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The Indian food market is estimated at over US$ 182 billion, and accounts for about two thirds of the total Indian retail market. Further, according to consultancy firm McKinsey & Co, the retail food sector in India is likely to grow from around US$ 70 billion in 2008 to US$ 150 billion by 2025, accounting for a large chunk of the world food industry, which would grow to US$ 400 billion from US$ 175 billion by 2025. Exports Exports of agricultural products from India are expected to more than double to top US$ 20.6 billion in the next five years, according to the commerce ministry. According to estimates by the Agricultural and Processed Food Products Export Development Authority (APEDA), the share of India's farm product exports in the global trade will grow from 2 per cent now to over 5 per cent. Exports of fresh and processed vegetables, fruits, livestock and cereals rose 10 per cent to US$ 8.67 billion in 2008-09. Spices Despite a global slowdown, Indian spice exports are growing. India exported 470,520 tonnes of spices valued at US$ 11.68 billion an all-time high in 2008-09. During the 2007-08, 444,250 tonnes valued at US$ 11.01 billion were exported. Compared with 2007-08, exports had shown an increase of 19 per cent in rupee value and six per cent in dollar terms. Food Processing The Indian packaged processed foods industry is estimated at US$ 10.87 billion US$ 13.05 billion, including biscuits, chocolates, ice-cream, confectionery, snacks, cheese and butter. Growing at a healthy 14-15 per cent over the past two-three years, major players in the sector include Britannia, Nestle, Amul, ITC Foods, Parle, Kellogg s, GlaxoSmithKline, Wrigley and FritoLay, among others. The industry received foreign direct investments (FDI) totalling US$ 143.80 million in 2007-08 against US$ 5.70 million in the previous fiscal. The cumulative FDI received by the industry from April 2000-August 2009 stood at US$ 878.32 million. However, India s share in exports of processed food in global trade is only 1.5 per cent; whereas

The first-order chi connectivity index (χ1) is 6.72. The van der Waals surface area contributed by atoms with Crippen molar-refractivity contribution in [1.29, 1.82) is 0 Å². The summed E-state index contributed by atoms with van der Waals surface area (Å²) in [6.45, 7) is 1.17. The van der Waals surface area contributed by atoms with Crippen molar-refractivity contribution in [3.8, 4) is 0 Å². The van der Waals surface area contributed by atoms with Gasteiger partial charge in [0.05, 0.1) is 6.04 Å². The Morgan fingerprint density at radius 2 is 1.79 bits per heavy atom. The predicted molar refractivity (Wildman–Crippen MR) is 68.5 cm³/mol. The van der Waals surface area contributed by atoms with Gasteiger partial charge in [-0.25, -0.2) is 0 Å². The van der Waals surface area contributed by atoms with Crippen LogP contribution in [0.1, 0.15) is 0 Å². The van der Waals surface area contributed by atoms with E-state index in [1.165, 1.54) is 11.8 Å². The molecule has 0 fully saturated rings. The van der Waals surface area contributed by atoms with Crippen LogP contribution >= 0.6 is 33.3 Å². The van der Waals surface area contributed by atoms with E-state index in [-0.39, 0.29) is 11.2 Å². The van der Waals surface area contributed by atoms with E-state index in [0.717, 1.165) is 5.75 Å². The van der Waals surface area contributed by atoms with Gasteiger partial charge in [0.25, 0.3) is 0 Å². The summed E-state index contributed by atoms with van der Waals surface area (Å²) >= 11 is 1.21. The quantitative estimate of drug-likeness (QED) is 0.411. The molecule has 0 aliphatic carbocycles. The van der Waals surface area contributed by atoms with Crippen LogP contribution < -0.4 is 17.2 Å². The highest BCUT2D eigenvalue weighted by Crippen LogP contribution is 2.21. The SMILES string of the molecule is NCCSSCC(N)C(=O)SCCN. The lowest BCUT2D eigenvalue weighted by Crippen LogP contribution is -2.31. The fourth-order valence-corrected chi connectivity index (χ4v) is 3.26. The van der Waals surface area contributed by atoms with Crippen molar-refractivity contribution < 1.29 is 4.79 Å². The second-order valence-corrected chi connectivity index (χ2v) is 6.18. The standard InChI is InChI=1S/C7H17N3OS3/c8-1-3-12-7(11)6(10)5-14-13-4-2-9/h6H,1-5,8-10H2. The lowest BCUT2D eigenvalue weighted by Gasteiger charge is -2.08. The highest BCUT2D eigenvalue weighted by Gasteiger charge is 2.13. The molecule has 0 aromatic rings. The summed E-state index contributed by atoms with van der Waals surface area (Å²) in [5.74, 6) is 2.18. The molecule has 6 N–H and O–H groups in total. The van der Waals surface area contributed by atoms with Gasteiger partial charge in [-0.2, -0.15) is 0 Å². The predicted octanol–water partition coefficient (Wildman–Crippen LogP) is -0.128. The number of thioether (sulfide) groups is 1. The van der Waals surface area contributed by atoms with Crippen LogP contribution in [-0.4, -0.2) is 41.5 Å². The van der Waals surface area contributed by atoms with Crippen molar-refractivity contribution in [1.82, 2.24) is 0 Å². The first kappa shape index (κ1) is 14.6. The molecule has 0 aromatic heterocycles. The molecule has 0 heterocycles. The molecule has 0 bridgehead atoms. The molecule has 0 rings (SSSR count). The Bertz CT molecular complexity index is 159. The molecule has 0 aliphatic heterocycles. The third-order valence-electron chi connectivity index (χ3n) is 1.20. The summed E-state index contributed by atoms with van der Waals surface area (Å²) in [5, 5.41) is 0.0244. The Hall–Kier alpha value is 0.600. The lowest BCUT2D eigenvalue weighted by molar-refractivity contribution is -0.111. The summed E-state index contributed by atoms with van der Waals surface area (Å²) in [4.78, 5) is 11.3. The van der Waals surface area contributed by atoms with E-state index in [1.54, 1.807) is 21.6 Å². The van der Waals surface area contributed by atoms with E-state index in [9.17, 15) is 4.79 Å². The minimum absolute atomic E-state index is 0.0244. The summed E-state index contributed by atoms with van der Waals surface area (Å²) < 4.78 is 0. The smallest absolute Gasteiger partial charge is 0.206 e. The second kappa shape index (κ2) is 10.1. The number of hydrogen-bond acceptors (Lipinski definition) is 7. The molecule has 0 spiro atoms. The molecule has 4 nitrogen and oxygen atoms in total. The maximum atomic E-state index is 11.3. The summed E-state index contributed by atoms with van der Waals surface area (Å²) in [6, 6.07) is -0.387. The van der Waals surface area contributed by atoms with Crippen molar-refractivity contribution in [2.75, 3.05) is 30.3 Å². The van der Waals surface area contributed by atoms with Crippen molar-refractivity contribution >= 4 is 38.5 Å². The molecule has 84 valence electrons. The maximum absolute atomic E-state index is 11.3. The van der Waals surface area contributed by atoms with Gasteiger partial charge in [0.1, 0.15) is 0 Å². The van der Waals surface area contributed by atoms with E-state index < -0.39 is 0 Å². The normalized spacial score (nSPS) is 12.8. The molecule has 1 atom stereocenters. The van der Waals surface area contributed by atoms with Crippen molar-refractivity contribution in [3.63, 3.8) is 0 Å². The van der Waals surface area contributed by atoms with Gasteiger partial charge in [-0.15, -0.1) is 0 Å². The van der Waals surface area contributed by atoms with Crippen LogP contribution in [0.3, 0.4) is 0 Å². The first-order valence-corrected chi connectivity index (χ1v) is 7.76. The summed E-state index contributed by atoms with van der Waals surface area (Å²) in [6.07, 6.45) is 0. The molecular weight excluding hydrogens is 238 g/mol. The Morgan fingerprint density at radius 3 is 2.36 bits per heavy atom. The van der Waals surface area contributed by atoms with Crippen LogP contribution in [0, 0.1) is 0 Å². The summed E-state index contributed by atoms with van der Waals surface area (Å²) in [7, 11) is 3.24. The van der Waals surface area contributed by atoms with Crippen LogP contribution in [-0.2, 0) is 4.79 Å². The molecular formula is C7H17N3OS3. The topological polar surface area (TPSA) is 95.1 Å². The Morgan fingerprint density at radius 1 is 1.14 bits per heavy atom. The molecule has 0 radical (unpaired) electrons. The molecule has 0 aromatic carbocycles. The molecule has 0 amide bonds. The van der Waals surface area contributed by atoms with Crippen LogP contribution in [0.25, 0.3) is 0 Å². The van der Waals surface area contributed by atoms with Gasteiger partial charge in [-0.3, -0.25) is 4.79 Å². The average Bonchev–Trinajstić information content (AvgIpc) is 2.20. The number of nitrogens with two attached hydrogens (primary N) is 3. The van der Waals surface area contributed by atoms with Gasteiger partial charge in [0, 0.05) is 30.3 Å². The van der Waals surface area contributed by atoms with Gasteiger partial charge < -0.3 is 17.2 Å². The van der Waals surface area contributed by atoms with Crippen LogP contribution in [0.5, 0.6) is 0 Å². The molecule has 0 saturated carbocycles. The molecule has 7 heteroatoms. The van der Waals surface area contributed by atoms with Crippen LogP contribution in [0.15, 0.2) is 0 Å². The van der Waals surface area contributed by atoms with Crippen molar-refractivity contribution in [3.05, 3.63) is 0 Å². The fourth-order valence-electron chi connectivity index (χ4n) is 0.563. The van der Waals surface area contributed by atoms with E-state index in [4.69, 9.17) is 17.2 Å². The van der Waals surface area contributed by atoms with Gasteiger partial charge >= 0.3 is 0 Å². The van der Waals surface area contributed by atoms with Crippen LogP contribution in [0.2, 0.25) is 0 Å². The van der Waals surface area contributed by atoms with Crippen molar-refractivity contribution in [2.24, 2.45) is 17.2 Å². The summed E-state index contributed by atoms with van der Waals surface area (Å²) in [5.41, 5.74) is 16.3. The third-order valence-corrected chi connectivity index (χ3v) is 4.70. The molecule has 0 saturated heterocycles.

the size of the global processed-food market is estimated at US$ 3.2 trillion and nearly 80 per cent of agricultural products in the developed countries get processed and packaged. In order to further grow the food processing industry, the government has formulated a Vision2015 action plan under which specific targets have been set. This includes tripling the size of the food processing industry from around US$ 70 billion to about US$ 210 billion, raising the level of processing of perishables from 6 per cent to 20 per cent, increasing value addition from 20 per cent to 35 per cent, and enhancing India s share in global food trade from 1.5 per cent to 3 per cent. This would require an investment of US$ 20.6 billion. According to an Ernst and Young (E&Y) presentation, the food processing industry in India will grow 30-40 per cent as against the present 15 per cent in the next 10-years. Prime Minister Dr Manmohan Singh on October 6, 2009 laid out a blueprint for rapid growth in the country s food processing sector. The Prime Minister said that this can be achieved by simplifying the tax structure, formulating a National Food Processing Policy and improving rural infrastructure. Moreover, according to Union Minister for Food Processing Industries, Subodh Kant Sahai the central government is envisaging an investment of US$ 21.50 billion in the food processing industry over the next five years, a major chunk of which it plans to attract from the private sector and financial institutions. Snacks and Confectionery The Indian market holds enormous growth potential for snack food, which is estimated to be worth US$ 3 billion, with the branded snack market estimated to be around US$ 1.34 billion, growing at 15-20 per cent a year. While the growth rate of the US$ 1.56 billion unorganised sector is 7-8 per cent. Health Food Recognising the growth potential of the branded health food sector in India, fast moving consumer goods (FMCG) majors are foraying into this sector in a big way. As Hindustan Lever Ltd (HUL) is test marketing its health food brand, Kissan Amaze, in three southern states in India, Godrej Hershey Foods & Beverages Ltd (GHFBL), a joint venture between Godrej Beverages & Foods Ltd and Hershey Company, is planning to introduce select brands from its international portfolio in the domestic market. Dairy According to Dairy India 2007 estimates, the current size of the Indian dairy sector is US$ 62.67 billion and has been growing at a rate of 5 per cent a year. The dairy exports in 2007 08 rose to